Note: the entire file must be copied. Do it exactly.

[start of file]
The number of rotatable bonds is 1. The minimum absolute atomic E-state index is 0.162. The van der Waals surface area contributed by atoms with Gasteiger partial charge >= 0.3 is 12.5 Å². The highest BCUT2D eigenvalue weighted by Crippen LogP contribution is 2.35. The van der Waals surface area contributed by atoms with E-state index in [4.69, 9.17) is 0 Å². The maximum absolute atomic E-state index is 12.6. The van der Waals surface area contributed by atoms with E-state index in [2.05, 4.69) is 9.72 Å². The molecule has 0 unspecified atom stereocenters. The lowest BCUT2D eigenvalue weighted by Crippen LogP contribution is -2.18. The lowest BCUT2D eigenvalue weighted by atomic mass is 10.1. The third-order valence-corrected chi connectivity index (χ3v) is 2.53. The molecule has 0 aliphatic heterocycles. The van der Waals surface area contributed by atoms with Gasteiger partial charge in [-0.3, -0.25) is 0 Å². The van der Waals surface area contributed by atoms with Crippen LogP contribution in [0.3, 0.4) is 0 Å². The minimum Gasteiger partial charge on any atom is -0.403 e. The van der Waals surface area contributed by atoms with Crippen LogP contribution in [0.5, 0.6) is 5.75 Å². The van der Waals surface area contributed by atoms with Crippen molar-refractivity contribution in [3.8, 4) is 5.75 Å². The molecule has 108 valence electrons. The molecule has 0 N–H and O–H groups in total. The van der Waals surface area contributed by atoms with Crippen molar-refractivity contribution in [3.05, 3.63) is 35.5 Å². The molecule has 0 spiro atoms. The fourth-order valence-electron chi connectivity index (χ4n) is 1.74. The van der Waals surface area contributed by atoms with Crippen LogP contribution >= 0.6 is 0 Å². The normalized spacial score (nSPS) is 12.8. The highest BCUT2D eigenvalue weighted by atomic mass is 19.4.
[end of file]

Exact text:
The number of rotatable bonds is 1. The minimum absolute atomic E-state index is 0.162. The van der Waals surface area contributed by atoms with Gasteiger partial charge >= 0.3 is 12.5 Å². The highest BCUT2D eigenvalue weighted by Crippen LogP contribution is 2.35. The van der Waals surface area contributed by atoms with E-state index in [4.69, 9.17) is 0 Å². The maximum absolute atomic E-state index is 12.6. The van der Waals surface area contributed by atoms with E-state index in [2.05, 4.69) is 9.72 Å². The molecule has 0 unspecified atom stereocenters. The lowest BCUT2D eigenvalue weighted by Crippen LogP contribution is -2.18. The lowest BCUT2D eigenvalue weighted by atomic mass is 10.1. The third-order valence-corrected chi connectivity index (χ3v) is 2.53. The molecule has 0 aliphatic heterocycles. The van der Waals surface area contributed by atoms with Gasteiger partial charge in [-0.3, -0.25) is 0 Å². The van der Waals surface area contributed by atoms with Crippen LogP contribution in [0.3, 0.4) is 0 Å². The minimum Gasteiger partial charge on any atom is -0.403 e. The van der Waals surface area contributed by atoms with Crippen LogP contribution in [0.5, 0.6) is 5.75 Å². The van der Waals surface area contributed by atoms with Crippen molar-refractivity contribution in [3.8, 4) is 5.75 Å². The molecule has 108 valence electrons. The molecule has 0 N–H and O–H groups in total. The van der Waals surface area contributed by atoms with Crippen molar-refractivity contribution in [3.05, 3.63) is 35.5 Å². The molecule has 0 spiro atoms. The fourth-order valence-electron chi connectivity index (χ4n) is 1.74. The van der Waals surface area contributed by atoms with Crippen LogP contribution >= 0.6 is 0 Å². The normalized spacial score (nSPS) is 12.8. The highest BCUT2D eigenvalue weighted by atomic mass is 19.4.